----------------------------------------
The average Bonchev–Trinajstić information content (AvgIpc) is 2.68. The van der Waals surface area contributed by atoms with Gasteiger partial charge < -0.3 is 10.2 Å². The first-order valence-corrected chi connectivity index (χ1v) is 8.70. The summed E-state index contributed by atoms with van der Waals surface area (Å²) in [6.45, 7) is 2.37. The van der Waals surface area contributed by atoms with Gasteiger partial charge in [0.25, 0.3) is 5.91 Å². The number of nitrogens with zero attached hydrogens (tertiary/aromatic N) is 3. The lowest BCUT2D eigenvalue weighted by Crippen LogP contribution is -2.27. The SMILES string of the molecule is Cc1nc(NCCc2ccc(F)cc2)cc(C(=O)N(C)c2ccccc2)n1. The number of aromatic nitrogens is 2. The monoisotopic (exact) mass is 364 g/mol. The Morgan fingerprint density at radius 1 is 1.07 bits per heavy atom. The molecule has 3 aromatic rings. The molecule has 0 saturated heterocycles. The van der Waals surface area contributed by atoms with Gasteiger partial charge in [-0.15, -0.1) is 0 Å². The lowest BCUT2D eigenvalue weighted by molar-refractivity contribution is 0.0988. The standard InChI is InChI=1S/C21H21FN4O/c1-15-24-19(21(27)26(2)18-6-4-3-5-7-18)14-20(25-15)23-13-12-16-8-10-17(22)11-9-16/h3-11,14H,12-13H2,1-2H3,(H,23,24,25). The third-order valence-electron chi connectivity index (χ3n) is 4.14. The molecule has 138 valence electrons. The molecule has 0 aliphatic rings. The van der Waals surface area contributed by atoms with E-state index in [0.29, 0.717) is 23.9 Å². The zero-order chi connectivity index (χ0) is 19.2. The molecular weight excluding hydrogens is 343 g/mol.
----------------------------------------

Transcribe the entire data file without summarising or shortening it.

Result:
The average Bonchev–Trinajstić information content (AvgIpc) is 2.68. The van der Waals surface area contributed by atoms with Gasteiger partial charge < -0.3 is 10.2 Å². The first-order valence-corrected chi connectivity index (χ1v) is 8.70. The summed E-state index contributed by atoms with van der Waals surface area (Å²) in [6.45, 7) is 2.37. The van der Waals surface area contributed by atoms with Gasteiger partial charge in [0.25, 0.3) is 5.91 Å². The number of nitrogens with zero attached hydrogens (tertiary/aromatic N) is 3. The lowest BCUT2D eigenvalue weighted by Crippen LogP contribution is -2.27. The SMILES string of the molecule is Cc1nc(NCCc2ccc(F)cc2)cc(C(=O)N(C)c2ccccc2)n1. The number of aromatic nitrogens is 2. The monoisotopic (exact) mass is 364 g/mol. The Morgan fingerprint density at radius 1 is 1.07 bits per heavy atom. The molecule has 3 aromatic rings. The molecule has 0 saturated heterocycles. The van der Waals surface area contributed by atoms with Gasteiger partial charge in [-0.15, -0.1) is 0 Å². The lowest BCUT2D eigenvalue weighted by molar-refractivity contribution is 0.0988. The standard InChI is InChI=1S/C21H21FN4O/c1-15-24-19(21(27)26(2)18-6-4-3-5-7-18)14-20(25-15)23-13-12-16-8-10-17(22)11-9-16/h3-11,14H,12-13H2,1-2H3,(H,23,24,25). The third-order valence-electron chi connectivity index (χ3n) is 4.14. The molecule has 138 valence electrons. The molecule has 0 aliphatic rings. The van der Waals surface area contributed by atoms with E-state index in [0.29, 0.717) is 23.9 Å². The zero-order chi connectivity index (χ0) is 19.2. The molecular weight excluding hydrogens is 343 g/mol.